For instance, -abc is equivalent to -a -b -c. If the -b option requires an argument, the same -abc is interpreted as -a -b "c".

  • Long option arguments may be specified with an equals sign.

    --long-opt=ARG is equivalent to --long-opt "ARG".

    If the argument is omitted, it is interpreted as the empty string. e.g. --long-opt= is equivalent to --long-opt ""

In-order Processing for Subcommands

Large programs are often divided into subcommands with their own sets of options. To aid in designing such programs, accepts an :in-order option that directs it to stop processing arguments at the first unrecognized token.

For instance, the git program has a set of top-level options that are unrecognized by subcommands and vice-versa:

git --git-dir=/other/proj/.git log --oneline --graph

By default, interprets this command line as:

options:   [[--git-dir /other/proj/.git]
arguments: [log]

When :in-order is true however, the arguments are interpreted as:

options:   [[--git-dir /other/proj/.git]]
arguments: [log --oneline --graph]

Note that the options to log are not parsed, but remain in the unprocessed arguments vector. These options could be handled by another call to parse-opts from within the function that handles the log subcommand.

Options Summary

parse-opts returns a minimal options summary string:

  -p, --port NUMBER  8080       Required option with default
      --host HOST    localhost  Short and long options may be omitted
  -d, --detach                  Boolean option
  -h, --help

This may be inserted into a larger usage summary, but it is up to the caller.

If the default formatting of the summary is unsatisfactory, a :summary-fn may be supplied to parse-opts. This function will be passed the sequence of compiled option specification maps and is expected to return an options summary.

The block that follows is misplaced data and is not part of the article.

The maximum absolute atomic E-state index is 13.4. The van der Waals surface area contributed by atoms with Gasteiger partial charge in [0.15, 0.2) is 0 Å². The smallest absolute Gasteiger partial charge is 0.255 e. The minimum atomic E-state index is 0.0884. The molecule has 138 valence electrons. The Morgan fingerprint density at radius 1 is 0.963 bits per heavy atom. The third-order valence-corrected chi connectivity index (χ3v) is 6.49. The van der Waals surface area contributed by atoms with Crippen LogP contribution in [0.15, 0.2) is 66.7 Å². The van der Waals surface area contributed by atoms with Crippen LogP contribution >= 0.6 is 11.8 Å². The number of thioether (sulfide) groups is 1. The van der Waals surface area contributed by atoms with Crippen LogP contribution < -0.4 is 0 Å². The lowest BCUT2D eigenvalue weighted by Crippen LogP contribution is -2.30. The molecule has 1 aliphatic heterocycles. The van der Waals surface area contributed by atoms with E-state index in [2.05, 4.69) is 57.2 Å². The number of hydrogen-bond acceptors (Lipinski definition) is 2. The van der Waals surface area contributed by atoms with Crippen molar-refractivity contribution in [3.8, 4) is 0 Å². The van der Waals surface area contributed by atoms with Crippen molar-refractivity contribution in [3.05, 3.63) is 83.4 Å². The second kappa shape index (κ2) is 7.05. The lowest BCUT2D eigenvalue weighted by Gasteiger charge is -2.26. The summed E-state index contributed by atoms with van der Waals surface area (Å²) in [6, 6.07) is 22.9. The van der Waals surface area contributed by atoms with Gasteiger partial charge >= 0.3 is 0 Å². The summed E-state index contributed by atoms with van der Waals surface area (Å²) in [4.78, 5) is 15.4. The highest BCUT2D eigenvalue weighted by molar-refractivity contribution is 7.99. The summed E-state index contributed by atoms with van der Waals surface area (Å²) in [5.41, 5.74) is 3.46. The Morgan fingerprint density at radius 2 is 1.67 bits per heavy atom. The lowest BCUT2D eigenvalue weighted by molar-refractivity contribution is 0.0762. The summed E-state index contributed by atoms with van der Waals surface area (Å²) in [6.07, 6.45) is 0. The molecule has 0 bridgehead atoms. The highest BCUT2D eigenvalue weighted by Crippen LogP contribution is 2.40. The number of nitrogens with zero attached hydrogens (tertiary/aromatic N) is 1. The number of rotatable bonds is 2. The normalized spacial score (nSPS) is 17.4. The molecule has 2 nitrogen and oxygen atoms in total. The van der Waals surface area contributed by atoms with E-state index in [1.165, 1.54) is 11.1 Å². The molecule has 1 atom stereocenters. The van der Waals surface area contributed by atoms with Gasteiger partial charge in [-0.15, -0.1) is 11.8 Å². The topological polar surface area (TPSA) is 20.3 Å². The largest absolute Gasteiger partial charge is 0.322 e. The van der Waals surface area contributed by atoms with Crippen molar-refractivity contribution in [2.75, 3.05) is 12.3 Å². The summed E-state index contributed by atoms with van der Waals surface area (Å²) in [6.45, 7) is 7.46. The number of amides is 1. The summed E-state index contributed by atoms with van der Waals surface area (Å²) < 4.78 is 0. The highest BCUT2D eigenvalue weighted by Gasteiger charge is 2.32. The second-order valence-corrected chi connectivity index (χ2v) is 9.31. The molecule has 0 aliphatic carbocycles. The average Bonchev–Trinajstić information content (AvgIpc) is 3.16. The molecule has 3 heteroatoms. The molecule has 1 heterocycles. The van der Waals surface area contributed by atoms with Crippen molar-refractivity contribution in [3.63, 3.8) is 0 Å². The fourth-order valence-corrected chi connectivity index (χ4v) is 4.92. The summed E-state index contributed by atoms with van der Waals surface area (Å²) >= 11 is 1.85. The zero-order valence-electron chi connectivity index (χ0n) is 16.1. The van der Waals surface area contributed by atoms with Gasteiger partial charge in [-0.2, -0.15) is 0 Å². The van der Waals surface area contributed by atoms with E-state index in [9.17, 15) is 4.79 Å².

The default summary function is public and may be useful within your own :summary-fn for generating the default summary.

Option Argument Validation

By default, option validation is performed immediately after parsing, which means that "flag" arguments will have a Boolean value, even if a :default is specified with a different type of value.

You can choose to perform validation after option processing instead, with the :post-validation true flag. During option processing, :default values are applied and :assoc-fn and :update-fn are invoked. If an option is specified more than once, :post-validation true will cause validation to be performed after each new option value is processed.

There is a new option entry :validate, which takes a tuple of [validation-fn validation-msg]. The validation-fn receives an option's argument after being parsed by :parse-fn if it exists. The validation-msg can either be a string or a function of one argument that can be called on the invalid option argument to produce a string:

["-p" "--port PORT" "A port number"
 :parse-fn #(Integer/parseInt %)
 :validate [#(< 0 % 0x10000) #(str % " is not a number between 0 and 65536")]]

If the validation-fn returns a falsey value, the validation-msg is added to the errors vector.